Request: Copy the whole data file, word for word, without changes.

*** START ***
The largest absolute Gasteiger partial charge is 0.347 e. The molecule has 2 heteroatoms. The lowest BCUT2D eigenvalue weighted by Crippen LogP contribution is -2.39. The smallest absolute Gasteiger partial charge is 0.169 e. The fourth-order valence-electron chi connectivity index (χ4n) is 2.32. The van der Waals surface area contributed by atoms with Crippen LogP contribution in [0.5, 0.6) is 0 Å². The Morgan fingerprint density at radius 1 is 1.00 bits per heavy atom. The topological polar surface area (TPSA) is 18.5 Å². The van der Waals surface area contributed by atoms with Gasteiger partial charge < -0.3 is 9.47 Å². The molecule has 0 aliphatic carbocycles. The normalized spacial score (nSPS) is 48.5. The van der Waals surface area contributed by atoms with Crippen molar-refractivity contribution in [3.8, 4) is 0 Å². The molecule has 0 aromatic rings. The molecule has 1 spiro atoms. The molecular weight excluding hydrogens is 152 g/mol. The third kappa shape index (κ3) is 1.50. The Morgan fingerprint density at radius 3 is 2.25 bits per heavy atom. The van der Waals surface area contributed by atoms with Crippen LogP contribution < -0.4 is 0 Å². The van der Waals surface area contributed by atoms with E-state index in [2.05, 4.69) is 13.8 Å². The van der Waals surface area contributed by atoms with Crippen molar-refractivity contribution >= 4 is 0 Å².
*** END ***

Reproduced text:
The largest absolute Gasteiger partial charge is 0.347 e. The molecule has 2 heteroatoms. The lowest BCUT2D eigenvalue weighted by Crippen LogP contribution is -2.39. The smallest absolute Gasteiger partial charge is 0.169 e. The fourth-order valence-electron chi connectivity index (χ4n) is 2.32. The van der Waals surface area contributed by atoms with Crippen LogP contribution in [0.5, 0.6) is 0 Å². The Morgan fingerprint density at radius 1 is 1.00 bits per heavy atom. The topological polar surface area (TPSA) is 18.5 Å². The van der Waals surface area contributed by atoms with Gasteiger partial charge < -0.3 is 9.47 Å². The molecule has 0 aliphatic carbocycles. The normalized spacial score (nSPS) is 48.5. The van der Waals surface area contributed by atoms with Crippen molar-refractivity contribution in [3.8, 4) is 0 Å². The molecule has 0 aromatic rings. The molecule has 1 spiro atoms. The molecular weight excluding hydrogens is 152 g/mol. The third kappa shape index (κ3) is 1.50. The Morgan fingerprint density at radius 3 is 2.25 bits per heavy atom. The van der Waals surface area contributed by atoms with Crippen LogP contribution < -0.4 is 0 Å². The van der Waals surface area contributed by atoms with E-state index in [2.05, 4.69) is 13.8 Å². The van der Waals surface area contributed by atoms with Crippen molar-refractivity contribution >= 4 is 0 Å².